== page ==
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May 2011: Stories of Achievement
In the American ethos, achievement is frequently defined by a Puritan work ethic, rugged individualism, and economic success. This story of achievement is evident in ways we talk about children, schools, and literacy. The myth of this achieving child circulates as one who works hard, pays attention, and complies—behaviors that create the dichotomy between “good” student and “bad” student. Test scores, in turn, both reflect this ethos and reinforce the underlying implied view of achievement that creates disparities in the first place.
  For this issue of Language Arts, we invite manuscripts that consider the many different stories of achievement that are a part of our schools today. What are stories of achievement outside of this traditional perspective that we might turn to? What kinds of achievement are happening outside of the norm? What is the trajectory of such success? What preparation do these alternative types of success give for participation in the adult world? What texts support different types of achievement? What types of literacy help us redefine achievement and examine what we’re doing with texts and students in classrooms? What tensions and questions exist around definitions of achievement in schools in comparison to the realities of 21st-century life? Overall, how do we as educators notice achievement in all its forms and cultivate a passion for learning in ourselves and our students? (Submission deadline: January 15, 2010)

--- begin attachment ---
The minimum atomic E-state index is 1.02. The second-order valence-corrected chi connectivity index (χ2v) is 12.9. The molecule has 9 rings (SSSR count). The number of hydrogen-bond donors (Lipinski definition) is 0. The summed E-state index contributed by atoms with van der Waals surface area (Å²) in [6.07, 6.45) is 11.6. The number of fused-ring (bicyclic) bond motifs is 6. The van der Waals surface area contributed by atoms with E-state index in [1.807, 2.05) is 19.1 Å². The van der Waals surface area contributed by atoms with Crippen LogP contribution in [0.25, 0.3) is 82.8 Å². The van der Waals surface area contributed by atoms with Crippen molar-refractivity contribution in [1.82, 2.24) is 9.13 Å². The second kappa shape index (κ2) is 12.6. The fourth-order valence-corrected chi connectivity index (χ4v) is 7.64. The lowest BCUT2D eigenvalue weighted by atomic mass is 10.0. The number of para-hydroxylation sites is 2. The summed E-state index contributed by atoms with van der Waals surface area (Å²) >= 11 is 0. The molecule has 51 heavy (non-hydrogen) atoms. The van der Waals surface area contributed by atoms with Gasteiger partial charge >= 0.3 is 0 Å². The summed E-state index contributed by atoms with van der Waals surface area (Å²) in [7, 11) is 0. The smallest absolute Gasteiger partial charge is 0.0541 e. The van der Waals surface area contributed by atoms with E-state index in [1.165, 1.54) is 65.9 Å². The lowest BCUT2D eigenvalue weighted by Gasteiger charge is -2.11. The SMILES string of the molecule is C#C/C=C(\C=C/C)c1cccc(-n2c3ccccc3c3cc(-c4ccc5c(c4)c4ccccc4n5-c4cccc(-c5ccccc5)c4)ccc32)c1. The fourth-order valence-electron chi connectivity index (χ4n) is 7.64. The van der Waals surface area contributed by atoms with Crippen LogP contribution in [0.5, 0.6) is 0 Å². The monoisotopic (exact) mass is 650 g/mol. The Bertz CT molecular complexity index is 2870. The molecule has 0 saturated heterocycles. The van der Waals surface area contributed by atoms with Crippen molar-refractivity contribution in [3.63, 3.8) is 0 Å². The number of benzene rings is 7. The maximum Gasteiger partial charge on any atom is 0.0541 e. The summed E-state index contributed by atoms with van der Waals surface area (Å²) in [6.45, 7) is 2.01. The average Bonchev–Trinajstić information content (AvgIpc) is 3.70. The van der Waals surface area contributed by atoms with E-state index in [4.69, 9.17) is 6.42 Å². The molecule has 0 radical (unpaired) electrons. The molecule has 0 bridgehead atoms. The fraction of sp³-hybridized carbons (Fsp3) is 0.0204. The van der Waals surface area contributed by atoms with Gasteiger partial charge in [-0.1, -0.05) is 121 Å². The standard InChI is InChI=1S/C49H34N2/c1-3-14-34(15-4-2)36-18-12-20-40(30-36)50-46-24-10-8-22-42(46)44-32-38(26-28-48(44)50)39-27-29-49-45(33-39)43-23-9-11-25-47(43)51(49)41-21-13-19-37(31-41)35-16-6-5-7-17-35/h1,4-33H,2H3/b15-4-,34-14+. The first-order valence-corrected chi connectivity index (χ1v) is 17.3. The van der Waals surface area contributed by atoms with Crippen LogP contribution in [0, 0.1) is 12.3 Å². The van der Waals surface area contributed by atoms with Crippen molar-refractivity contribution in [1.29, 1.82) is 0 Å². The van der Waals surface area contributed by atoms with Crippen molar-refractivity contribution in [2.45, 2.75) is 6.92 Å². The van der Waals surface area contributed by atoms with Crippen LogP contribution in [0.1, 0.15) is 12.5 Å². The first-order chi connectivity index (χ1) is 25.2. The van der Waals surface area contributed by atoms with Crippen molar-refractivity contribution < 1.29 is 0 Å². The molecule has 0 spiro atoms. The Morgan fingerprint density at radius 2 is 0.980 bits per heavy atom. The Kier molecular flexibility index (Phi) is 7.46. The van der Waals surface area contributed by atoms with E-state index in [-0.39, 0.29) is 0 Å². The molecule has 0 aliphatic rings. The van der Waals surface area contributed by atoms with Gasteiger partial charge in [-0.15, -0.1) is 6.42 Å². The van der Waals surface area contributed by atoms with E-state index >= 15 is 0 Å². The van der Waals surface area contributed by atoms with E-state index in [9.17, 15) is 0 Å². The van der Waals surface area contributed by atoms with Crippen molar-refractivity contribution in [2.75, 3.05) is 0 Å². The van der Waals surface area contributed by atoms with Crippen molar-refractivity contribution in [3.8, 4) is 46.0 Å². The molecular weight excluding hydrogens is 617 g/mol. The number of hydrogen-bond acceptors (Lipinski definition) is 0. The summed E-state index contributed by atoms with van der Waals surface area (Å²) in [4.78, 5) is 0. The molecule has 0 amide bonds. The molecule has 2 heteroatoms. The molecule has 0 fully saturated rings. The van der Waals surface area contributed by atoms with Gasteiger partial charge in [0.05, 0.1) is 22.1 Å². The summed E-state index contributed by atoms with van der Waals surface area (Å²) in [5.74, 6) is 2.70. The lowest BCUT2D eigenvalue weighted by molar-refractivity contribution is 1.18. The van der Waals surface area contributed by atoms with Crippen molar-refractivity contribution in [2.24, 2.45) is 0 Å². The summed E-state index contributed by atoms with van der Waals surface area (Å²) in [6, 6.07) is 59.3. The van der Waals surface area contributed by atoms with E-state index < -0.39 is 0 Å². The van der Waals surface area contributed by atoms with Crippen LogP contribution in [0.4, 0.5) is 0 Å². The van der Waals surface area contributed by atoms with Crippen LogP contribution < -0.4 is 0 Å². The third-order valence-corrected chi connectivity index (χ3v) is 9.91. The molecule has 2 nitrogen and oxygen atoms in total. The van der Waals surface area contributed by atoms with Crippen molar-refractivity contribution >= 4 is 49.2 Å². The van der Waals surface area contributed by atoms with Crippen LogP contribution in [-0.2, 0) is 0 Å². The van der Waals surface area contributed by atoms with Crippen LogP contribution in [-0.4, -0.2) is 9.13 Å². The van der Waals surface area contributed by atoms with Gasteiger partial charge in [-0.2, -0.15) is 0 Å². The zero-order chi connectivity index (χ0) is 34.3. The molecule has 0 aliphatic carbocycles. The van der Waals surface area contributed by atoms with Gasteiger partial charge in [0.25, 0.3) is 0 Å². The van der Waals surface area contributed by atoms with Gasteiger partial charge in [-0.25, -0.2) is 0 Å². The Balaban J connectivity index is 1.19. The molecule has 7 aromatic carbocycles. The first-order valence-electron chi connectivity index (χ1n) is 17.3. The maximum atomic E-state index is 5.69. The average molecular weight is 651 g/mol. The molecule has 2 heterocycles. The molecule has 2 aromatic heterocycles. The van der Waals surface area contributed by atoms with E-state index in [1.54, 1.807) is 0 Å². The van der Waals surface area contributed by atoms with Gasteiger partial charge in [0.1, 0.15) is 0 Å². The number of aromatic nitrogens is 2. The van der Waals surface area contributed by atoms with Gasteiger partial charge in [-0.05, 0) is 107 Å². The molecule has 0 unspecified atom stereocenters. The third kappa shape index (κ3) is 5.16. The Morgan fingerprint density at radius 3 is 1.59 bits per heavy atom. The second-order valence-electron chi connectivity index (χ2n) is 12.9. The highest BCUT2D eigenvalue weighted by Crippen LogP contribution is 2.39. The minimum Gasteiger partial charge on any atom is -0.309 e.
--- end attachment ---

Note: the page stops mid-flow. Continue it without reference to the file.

July 2011: Inquiries and Insights 
In this unthemed issue, our last as editors of Language Arts, we feature your current questions and transformations as educators, community members, students, and researchers. Many directions are possible in this issue. What tensions do you see in literacy education today? What do readers of Language Arts need to notice and think about? What inquiry work have you done that can stretch the field of literacy and language arts? Describe your process of learning about literature, literacy, culture, social justice, and language. What new literacy practices do you see in communities, after-school programs, and classrooms? What supports these practices? What is getting in the way of change? What connections are adults and children making as they engage in the art of language? Join us in creating a collection of inquiries and insights. (Submission deadline: March 15, 2010)

 

 

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